The first chart lists these games decided by less than 2 points on the spread.  The second chart lists games decided by less than 3 points on the spread.  If anyone has NCAA basketball cover data dating back to 1990 on all teams and wants to perform a similar exercise, I’d be interested to see the results.  Also, focus at the very bottom of each chart, where you’ll (conveniently) find Duke’s nemesis, the Tarheels of North Carolina, who have been on the wrong end of an insane number of close ATS games.

(click to enlarge)

More from Warren:

 

2015 Compensatory Draft Picks Help Bengals & Patriots

Every year, 32 additional (compensatory) draft picks are doled out behind closed doors at the NFL owners meetings.  According to the rules, a secret formula is used to allocate them, and they are allocated under the following guidelines:

A team losing more or better compensatory free agents than it acquires in the previous year is eligible to receive compensatory draft picks. The number of picks a team receives equals the net loss of compensatory free agents up to a maximum of four.  The earliest selection is at the end of the 3rd round.

As you’ll see more and more, the real way to look at draft picks is not by total volume, but by the value of the picks.  I like to use the draft points model created by the guys at Football Perspective.  As such, here’s the value of those 32 picks:

As you can see, while the Bengals received just two selections, both were in the earliest two rounds possible.  Meanwhile, the Ravens have 3 new picks, all in the earliest two rounds possible.  And the defending Super Bowl Champion Patriots actually have the highest overall compensatory selection that was issued, the 97th pick of the 3rd round.  So while you’ll hear that the Chiefs, Broncos and Seahawks were the winners or the “leaders”, the fact is, these other teams I mentioned received better value.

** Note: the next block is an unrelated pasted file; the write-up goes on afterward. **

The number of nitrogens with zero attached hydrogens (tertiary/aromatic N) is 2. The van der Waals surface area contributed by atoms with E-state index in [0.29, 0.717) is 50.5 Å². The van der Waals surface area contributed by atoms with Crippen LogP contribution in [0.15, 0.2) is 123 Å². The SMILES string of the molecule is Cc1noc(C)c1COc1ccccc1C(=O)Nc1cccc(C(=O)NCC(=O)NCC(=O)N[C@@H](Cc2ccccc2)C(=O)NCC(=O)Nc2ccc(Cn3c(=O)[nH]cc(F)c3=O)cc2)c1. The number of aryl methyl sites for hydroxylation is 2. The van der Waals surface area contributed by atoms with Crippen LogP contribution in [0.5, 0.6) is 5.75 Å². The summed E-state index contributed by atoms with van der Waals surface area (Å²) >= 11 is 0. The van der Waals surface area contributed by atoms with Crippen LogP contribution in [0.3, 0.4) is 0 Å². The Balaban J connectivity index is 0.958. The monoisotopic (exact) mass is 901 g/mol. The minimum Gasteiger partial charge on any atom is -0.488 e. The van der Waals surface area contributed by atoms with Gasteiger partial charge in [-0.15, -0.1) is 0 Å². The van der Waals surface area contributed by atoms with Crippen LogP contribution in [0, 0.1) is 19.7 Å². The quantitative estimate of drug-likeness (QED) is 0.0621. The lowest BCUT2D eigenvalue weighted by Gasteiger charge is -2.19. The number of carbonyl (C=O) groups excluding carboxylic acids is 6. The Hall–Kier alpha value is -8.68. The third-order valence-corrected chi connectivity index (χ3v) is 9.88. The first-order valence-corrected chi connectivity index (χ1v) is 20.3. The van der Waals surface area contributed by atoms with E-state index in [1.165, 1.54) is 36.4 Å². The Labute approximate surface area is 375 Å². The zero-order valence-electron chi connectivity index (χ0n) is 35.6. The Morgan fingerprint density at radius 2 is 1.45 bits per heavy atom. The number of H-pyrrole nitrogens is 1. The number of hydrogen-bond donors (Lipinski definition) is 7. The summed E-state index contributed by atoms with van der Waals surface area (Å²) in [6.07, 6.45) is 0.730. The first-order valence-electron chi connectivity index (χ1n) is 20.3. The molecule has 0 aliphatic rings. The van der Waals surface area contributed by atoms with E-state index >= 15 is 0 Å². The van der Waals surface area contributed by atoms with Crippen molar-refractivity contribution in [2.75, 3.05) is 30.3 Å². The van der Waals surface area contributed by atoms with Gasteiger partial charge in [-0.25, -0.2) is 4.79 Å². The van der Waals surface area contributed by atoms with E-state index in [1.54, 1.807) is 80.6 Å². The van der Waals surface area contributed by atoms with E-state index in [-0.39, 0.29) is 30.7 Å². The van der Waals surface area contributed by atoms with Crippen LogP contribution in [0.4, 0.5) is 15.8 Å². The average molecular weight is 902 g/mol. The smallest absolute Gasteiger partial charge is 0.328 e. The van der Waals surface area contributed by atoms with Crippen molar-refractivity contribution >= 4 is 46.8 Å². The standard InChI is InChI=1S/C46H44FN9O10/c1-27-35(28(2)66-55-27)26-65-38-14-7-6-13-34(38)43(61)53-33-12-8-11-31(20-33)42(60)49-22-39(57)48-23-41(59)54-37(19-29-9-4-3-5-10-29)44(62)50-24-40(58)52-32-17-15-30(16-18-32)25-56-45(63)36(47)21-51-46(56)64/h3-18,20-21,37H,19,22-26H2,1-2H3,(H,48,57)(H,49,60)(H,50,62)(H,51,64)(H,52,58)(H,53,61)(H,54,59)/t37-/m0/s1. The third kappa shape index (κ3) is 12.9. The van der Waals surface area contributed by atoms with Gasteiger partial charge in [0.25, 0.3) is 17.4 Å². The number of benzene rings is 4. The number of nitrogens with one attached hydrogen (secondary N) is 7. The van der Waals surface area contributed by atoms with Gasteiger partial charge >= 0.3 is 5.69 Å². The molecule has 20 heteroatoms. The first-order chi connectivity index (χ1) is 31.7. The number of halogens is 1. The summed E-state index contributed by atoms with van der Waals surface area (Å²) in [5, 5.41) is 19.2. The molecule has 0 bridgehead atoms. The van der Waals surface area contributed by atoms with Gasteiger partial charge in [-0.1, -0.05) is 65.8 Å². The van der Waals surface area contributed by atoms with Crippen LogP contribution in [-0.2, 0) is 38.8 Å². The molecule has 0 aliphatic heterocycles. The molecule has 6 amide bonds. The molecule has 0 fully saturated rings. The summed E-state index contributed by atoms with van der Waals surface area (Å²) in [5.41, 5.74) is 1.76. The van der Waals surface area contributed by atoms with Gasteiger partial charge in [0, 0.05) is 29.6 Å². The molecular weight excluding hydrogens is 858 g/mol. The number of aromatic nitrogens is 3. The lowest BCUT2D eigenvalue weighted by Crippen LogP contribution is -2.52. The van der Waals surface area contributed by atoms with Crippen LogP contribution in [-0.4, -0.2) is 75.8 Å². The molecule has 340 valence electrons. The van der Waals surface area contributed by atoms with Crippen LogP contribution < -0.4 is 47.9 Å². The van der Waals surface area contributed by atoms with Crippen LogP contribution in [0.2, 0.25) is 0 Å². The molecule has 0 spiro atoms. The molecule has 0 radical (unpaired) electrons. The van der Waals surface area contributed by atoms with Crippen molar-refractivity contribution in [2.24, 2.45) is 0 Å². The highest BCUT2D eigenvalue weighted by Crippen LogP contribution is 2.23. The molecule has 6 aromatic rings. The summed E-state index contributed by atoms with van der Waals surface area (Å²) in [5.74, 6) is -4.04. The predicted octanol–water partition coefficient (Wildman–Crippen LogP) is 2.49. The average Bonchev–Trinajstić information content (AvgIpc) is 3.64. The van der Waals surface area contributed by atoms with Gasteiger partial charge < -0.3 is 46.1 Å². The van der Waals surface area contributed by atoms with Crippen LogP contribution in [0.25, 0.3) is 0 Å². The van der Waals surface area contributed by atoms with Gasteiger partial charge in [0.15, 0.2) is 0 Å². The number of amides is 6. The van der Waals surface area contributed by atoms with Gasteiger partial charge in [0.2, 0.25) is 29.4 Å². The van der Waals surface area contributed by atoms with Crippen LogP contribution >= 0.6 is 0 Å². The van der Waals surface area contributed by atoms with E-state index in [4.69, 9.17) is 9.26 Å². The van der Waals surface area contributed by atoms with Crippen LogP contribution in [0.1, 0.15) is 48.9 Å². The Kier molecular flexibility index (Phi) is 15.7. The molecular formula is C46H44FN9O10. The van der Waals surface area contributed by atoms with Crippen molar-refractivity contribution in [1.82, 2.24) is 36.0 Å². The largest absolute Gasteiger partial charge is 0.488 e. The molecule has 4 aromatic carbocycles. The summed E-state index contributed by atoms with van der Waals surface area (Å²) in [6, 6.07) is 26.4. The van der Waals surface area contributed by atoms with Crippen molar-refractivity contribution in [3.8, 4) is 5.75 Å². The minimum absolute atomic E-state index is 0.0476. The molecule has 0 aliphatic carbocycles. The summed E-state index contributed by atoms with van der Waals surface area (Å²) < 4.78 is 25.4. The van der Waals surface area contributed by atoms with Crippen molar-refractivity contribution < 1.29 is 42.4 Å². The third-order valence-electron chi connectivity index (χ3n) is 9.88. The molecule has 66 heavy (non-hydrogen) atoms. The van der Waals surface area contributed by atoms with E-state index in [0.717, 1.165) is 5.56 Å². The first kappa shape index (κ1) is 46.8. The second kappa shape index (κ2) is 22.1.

For some perspective, only 3 teams received selections at the end of the 3rd round (NE, KC and CIN), picks 97, 98 and 99 overall.  Notable players chosen in these spots the last few years?

  • SEA LB K.J. Wright
  • CAR DL Sione Fua
  • MIA RB Lamar Miller
  • KC LB Nico Johnson
  • HOU OL Ben Jones
  • GB TE Richard Rodgers

And some of the standout performers in these spots since 2000:

  • DE Shaun Phillips
  • DE Ray McDonald
  • DB Thomas DeCoud
  • TE Owen Daniels
  • G Roberto Garza
  • LB Na’il Diggs
  • LB LeRoy Hill
  • DB Dominique Foxworth

So for the Patriots, Chiefs and Bengals to land these picks is very strong.  The past 5 years, there have been just 6 total 3rd round compensatory selections.  Which shows the value of these picks.

Another interesting trivia tidbit:  Prior to the Patriots getting one this year, only once since 2003 has a defending Super Bowl Champion been awarded a 3rd round compensatory selection.  While the picks are given based on 2014 free agents lost (before the 2014 season), its still a boon to the Patriots to get one for the 2015 draft, and it rarely happens.

 

The Sweet 16 Teams vs Top-25 KenPom Opponents

Here is an infographic look at the most recent meeting vs top 25 KenPom opponents and the total number of top 25 KenPom opponents faced in 2015 for the 16 teams left in the NCAA Tournament.  It will be over 90 days until Kentucky plays a top 25 opponent, as WVU ranked 26th in the current rankings, but should they advance to play in the Elite 8 on Saturday, both Wichita State and Notre Dame (their Elite 8 opponents) ranked top 10.